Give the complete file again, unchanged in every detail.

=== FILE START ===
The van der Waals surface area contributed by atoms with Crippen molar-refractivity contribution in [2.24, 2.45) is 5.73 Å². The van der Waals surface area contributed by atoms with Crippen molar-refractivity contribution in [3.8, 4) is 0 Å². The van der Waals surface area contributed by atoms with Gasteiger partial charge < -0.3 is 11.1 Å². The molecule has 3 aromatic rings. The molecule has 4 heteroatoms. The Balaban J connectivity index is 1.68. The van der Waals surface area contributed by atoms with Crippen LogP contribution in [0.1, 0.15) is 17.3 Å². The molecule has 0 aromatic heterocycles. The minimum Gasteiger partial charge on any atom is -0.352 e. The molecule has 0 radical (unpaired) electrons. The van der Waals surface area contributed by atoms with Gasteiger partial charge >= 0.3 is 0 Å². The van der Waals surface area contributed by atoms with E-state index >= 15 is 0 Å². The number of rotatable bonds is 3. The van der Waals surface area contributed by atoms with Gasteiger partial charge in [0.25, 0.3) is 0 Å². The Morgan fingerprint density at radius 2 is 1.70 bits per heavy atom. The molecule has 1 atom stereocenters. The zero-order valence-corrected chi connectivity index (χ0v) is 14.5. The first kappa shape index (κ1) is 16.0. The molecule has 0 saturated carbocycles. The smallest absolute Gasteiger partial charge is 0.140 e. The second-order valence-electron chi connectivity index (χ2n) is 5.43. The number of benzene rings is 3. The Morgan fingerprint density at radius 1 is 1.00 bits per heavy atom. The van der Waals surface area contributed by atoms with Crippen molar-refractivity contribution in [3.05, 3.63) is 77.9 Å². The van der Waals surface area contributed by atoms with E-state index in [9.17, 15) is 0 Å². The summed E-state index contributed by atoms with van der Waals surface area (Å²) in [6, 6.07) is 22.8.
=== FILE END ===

The van der Waals surface area contributed by atoms with Crippen molar-refractivity contribution in [2.24, 2.45) is 5.73 Å². The van der Waals surface area contributed by atoms with Crippen molar-refractivity contribution in [3.8, 4) is 0 Å². The van der Waals surface area contributed by atoms with Gasteiger partial charge < -0.3 is 11.1 Å². The molecule has 3 aromatic rings. The molecule has 4 heteroatoms. The Balaban J connectivity index is 1.68. The van der Waals surface area contributed by atoms with Crippen LogP contribution in [0.1, 0.15) is 17.3 Å². The molecule has 0 aromatic heterocycles. The minimum Gasteiger partial charge on any atom is -0.352 e. The molecule has 0 radical (unpaired) electrons. The van der Waals surface area contributed by atoms with Gasteiger partial charge >= 0.3 is 0 Å². The van der Waals surface area contributed by atoms with E-state index >= 15 is 0 Å². The number of rotatable bonds is 3. The van der Waals surface area contributed by atoms with Gasteiger partial charge in [0.25, 0.3) is 0 Å². The Morgan fingerprint density at radius 2 is 1.70 bits per heavy atom. The molecule has 1 atom stereocenters. The zero-order valence-corrected chi connectivity index (χ0v) is 14.5. The first kappa shape index (κ1) is 16.0. The molecule has 0 saturated carbocycles. The smallest absolute Gasteiger partial charge is 0.140 e. The second-order valence-electron chi connectivity index (χ2n) is 5.43. The number of benzene rings is 3. The Morgan fingerprint density at radius 1 is 1.00 bits per heavy atom. The van der Waals surface area contributed by atoms with Crippen molar-refractivity contribution in [3.05, 3.63) is 77.9 Å². The van der Waals surface area contributed by atoms with E-state index in [9.17, 15) is 0 Å². The summed E-state index contributed by atoms with van der Waals surface area (Å²) in [6, 6.07) is 22.8.